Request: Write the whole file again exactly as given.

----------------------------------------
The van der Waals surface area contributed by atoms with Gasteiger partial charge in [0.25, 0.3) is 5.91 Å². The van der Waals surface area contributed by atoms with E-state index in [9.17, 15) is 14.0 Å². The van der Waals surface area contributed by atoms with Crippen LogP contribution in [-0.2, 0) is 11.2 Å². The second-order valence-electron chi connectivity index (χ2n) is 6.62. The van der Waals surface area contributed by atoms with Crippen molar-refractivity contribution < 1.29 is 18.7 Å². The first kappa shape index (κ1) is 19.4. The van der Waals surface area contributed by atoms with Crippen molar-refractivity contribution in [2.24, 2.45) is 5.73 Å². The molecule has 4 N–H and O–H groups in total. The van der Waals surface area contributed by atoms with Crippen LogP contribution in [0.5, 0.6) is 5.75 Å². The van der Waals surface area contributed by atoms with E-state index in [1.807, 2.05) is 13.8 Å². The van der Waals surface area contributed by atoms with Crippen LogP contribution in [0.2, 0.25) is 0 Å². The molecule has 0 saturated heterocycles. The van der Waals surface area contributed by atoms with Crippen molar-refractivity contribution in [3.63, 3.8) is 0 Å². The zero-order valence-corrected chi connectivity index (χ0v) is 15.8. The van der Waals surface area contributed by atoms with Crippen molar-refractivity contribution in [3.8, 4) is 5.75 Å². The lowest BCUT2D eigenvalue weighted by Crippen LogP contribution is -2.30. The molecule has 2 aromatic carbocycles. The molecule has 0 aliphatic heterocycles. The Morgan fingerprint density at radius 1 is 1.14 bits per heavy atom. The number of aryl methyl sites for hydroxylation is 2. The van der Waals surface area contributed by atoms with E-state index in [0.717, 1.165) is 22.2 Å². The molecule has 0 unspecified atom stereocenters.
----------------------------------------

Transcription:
The van der Waals surface area contributed by atoms with Gasteiger partial charge in [0.25, 0.3) is 5.91 Å². The van der Waals surface area contributed by atoms with E-state index in [9.17, 15) is 14.0 Å². The van der Waals surface area contributed by atoms with Crippen LogP contribution in [-0.2, 0) is 11.2 Å². The second-order valence-electron chi connectivity index (χ2n) is 6.62. The van der Waals surface area contributed by atoms with Crippen molar-refractivity contribution < 1.29 is 18.7 Å². The first kappa shape index (κ1) is 19.4. The van der Waals surface area contributed by atoms with Crippen molar-refractivity contribution in [2.24, 2.45) is 5.73 Å². The molecule has 4 N–H and O–H groups in total. The van der Waals surface area contributed by atoms with Crippen LogP contribution in [0.5, 0.6) is 5.75 Å². The van der Waals surface area contributed by atoms with E-state index in [1.807, 2.05) is 13.8 Å². The van der Waals surface area contributed by atoms with Crippen LogP contribution in [0.2, 0.25) is 0 Å². The molecule has 0 saturated heterocycles. The van der Waals surface area contributed by atoms with Crippen molar-refractivity contribution in [3.63, 3.8) is 0 Å². The zero-order valence-corrected chi connectivity index (χ0v) is 15.8. The van der Waals surface area contributed by atoms with Crippen molar-refractivity contribution in [3.8, 4) is 5.75 Å². The lowest BCUT2D eigenvalue weighted by Crippen LogP contribution is -2.30. The molecule has 2 aromatic carbocycles. The molecule has 0 aliphatic heterocycles. The Morgan fingerprint density at radius 1 is 1.14 bits per heavy atom. The number of aryl methyl sites for hydroxylation is 2. The van der Waals surface area contributed by atoms with E-state index in [0.717, 1.165) is 22.2 Å². The molecule has 0 unspecified atom stereocenters.